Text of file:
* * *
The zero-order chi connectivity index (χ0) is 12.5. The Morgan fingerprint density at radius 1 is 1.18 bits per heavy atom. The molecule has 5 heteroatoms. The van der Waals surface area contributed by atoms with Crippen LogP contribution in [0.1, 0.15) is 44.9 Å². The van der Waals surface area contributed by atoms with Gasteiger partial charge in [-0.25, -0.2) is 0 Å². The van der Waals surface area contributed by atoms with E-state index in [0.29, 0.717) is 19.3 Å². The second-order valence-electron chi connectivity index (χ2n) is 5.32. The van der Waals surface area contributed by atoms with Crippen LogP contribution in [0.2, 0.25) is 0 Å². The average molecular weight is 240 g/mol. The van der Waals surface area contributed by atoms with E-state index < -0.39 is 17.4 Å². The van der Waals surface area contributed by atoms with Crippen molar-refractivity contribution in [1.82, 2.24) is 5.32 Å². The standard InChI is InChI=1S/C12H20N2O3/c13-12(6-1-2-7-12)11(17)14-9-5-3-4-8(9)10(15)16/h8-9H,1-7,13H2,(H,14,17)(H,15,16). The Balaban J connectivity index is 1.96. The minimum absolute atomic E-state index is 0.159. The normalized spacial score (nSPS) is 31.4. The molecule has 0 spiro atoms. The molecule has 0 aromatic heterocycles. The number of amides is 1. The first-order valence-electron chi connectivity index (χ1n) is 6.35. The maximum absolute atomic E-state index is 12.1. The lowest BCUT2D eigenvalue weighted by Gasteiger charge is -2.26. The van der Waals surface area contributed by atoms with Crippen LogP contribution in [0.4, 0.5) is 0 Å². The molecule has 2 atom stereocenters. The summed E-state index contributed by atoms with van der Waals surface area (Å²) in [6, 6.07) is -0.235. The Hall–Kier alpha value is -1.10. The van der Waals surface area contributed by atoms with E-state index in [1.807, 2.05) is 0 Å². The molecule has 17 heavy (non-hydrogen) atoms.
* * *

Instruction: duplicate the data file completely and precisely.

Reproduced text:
The zero-order chi connectivity index (χ0) is 12.5. The Morgan fingerprint density at radius 1 is 1.18 bits per heavy atom. The molecule has 5 heteroatoms. The van der Waals surface area contributed by atoms with Crippen LogP contribution in [0.1, 0.15) is 44.9 Å². The van der Waals surface area contributed by atoms with Gasteiger partial charge in [-0.25, -0.2) is 0 Å². The van der Waals surface area contributed by atoms with E-state index in [0.29, 0.717) is 19.3 Å². The second-order valence-electron chi connectivity index (χ2n) is 5.32. The van der Waals surface area contributed by atoms with Crippen LogP contribution in [0.2, 0.25) is 0 Å². The average molecular weight is 240 g/mol. The van der Waals surface area contributed by atoms with E-state index < -0.39 is 17.4 Å². The van der Waals surface area contributed by atoms with Crippen molar-refractivity contribution in [1.82, 2.24) is 5.32 Å². The standard InChI is InChI=1S/C12H20N2O3/c13-12(6-1-2-7-12)11(17)14-9-5-3-4-8(9)10(15)16/h8-9H,1-7,13H2,(H,14,17)(H,15,16). The Balaban J connectivity index is 1.96. The minimum absolute atomic E-state index is 0.159. The normalized spacial score (nSPS) is 31.4. The molecule has 0 spiro atoms. The molecule has 0 aromatic heterocycles. The number of amides is 1. The first-order valence-electron chi connectivity index (χ1n) is 6.35. The maximum absolute atomic E-state index is 12.1. The lowest BCUT2D eigenvalue weighted by Gasteiger charge is -2.26. The van der Waals surface area contributed by atoms with Crippen LogP contribution in [0.4, 0.5) is 0 Å². The molecule has 2 atom stereocenters. The summed E-state index contributed by atoms with van der Waals surface area (Å²) in [6, 6.07) is -0.235. The Hall–Kier alpha value is -1.10. The van der Waals surface area contributed by atoms with E-state index in [1.807, 2.05) is 0 Å². The molecule has 17 heavy (non-hydrogen) atoms.